Somehow, I have the great fortune of currently living on the peninsula in the striking city of Dar es Salaam. The apartment I’m hosted in by my kind friends features a yard filled with palm trees and exotic flowers and a deep, saltwater pool that I spend every afternoon in. Beautiful coastlines, yummy restaurants, novel shopping areas and hip bars are all just around the corner. It’s lovely and relaxing and sexy and the heat is a welcome change after coming from snowy Massachusetts.
But as I woke up yesterday morning, my heart craved a different scene. A wilder, more bonafide Dar. I wanted to see where the locals were.
Just a few days earlier I had found a list online. ‘10 Best Things To Do In Dar es Salaam’ it boasted. And right at the top was the Kariakoo Market. “Authentic” they called it. The locals spot. “But bring a guide!” it warned. No, not me. I got this.
So I called George, the taxi driver, and he picked me up. “Are you meeting someone at the market?” he asked as soon as I flopped down onto his leather seat. I started yanking the hem of my long skirt into the car. “Nope,” I said with a polite smile. He said nothing more about it and we talked and laughed all the way.
As we got closer the traffic backed up and there were people flooding the streets. I noticed he had stopped chatting and every so often he was looking at me through the side of his eyes, concernedly. “It’s big, Brynna. Very big. I think I should come with you.”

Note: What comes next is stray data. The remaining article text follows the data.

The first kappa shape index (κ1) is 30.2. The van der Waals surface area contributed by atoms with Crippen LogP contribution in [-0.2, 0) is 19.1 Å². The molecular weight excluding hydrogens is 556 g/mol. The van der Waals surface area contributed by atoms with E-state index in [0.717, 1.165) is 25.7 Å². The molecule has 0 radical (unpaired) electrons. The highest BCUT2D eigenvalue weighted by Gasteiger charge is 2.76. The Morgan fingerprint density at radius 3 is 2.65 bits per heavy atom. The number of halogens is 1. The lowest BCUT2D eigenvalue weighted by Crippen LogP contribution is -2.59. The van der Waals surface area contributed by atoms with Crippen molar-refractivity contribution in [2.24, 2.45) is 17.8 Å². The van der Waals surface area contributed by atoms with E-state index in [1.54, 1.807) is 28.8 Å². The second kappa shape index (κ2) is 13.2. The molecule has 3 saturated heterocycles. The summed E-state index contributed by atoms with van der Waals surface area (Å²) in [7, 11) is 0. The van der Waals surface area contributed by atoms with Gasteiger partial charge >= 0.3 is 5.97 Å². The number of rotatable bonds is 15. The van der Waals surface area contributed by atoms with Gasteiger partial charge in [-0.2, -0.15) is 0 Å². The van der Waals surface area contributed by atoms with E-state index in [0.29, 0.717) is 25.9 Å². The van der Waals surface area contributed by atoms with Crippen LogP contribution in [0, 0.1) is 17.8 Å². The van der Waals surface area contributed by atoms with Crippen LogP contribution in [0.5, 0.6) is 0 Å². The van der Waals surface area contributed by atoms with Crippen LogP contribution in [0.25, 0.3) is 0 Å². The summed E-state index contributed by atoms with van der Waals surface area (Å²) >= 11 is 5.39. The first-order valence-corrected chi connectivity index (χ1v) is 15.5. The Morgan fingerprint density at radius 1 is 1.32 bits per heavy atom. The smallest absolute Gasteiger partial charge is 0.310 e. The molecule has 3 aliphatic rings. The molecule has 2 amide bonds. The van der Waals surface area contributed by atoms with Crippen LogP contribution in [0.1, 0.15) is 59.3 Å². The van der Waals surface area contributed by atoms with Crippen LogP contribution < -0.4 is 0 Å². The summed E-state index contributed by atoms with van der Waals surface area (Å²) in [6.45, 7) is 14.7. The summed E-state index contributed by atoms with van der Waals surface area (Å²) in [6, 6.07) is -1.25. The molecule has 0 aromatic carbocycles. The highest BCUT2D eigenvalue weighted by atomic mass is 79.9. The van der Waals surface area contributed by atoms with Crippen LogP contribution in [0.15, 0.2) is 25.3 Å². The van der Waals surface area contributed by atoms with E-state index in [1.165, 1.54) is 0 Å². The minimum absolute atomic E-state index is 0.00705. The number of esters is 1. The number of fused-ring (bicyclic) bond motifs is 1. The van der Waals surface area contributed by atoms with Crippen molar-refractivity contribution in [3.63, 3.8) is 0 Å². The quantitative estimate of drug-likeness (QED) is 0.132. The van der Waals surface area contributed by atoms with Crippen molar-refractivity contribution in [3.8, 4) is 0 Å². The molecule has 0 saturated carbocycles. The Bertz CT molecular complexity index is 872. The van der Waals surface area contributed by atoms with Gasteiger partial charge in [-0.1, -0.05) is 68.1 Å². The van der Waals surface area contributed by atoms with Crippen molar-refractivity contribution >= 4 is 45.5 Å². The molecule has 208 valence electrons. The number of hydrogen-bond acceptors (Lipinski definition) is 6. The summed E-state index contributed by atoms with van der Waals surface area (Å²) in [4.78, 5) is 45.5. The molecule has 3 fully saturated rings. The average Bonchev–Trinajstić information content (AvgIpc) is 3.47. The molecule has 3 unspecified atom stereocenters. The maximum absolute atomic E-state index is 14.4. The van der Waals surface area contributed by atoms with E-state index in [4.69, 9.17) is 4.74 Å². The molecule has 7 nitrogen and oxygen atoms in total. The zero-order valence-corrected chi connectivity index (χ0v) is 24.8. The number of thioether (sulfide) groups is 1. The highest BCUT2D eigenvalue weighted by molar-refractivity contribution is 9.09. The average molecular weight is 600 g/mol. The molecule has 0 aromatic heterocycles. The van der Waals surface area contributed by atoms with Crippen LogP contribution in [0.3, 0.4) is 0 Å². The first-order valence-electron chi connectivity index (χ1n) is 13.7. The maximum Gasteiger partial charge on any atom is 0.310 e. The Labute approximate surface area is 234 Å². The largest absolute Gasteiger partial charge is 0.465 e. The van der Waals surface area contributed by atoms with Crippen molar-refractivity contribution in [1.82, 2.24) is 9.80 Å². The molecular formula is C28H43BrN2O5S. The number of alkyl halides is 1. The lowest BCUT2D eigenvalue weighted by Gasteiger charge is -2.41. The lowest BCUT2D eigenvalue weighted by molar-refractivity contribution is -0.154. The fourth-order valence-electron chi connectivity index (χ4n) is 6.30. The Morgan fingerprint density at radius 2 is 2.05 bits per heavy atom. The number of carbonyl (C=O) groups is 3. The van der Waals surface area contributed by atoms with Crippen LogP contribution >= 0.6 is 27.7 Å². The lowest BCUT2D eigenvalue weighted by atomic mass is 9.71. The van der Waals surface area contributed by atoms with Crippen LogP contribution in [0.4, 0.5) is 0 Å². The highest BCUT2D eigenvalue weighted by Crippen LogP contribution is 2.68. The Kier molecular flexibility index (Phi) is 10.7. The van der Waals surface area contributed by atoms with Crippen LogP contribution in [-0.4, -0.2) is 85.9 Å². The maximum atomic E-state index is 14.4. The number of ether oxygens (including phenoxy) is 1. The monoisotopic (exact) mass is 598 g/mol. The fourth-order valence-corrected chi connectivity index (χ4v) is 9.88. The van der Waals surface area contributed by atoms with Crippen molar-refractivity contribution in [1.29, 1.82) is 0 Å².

“Oh, that’s okay, George! I appreciate the offer very much, but no thank you,”
He shook his head and laughed at me. (I didn’t know it then, but that would be the first of many times I got laughed at that day.)
Just moments later he announced our arrival. He told me to put my wallet “here” as he tapped his breastbone and looked away uncomfortably. “Don’t take out your phone,” he said, paternally despite the fact that he’s around my age. “Call me when you’re done.”
I stepped out of the cool, air conditioned car and onto an uneven dirt road. It was sweltering hot and the air was thick with exhaust, and smoke and humidity. Cars were honking and people were screaming. I’m too stubborn to have admitted it even to myself, but I think I regretted not asking George to stay with me almost instantly.
A little nervous, I quickly chose a street and began to walk down it. Both sides of the road were packed with stalls and carts and tarps laid on the ground and covered with goods to sell. Tupperware and textbooks. Q tips. Countless pairs of unpackaged nylons, tangled up and being emptied from a duffle bag into the dirt. Piles of loose sandals stacked three feet high; a shoppers memory-matching game. Groups of women stood before mounds of unfolded clothes racing and digging to find the best loot. There were kitchen knives next to cell phones and avocados alongside hair relaxer.
I wandered, in awe for a while before I realized that almost every vendor was staring at me. Either fascinated or offended by my very existence, there seemed to be no in between. People waved hello with broad smiles or glared at me with an angry judgement I have only ever felt from a stranger when I met a new boyfriends former fling.
My apprehension caused me to forget all of the Swahili I had been teaching myself and whenever someone addressed me and I would nervously rack my brain for something non-english, I usually ended up blurting out a random Italian word. (Very awkward for all parties. Don’t recommend.)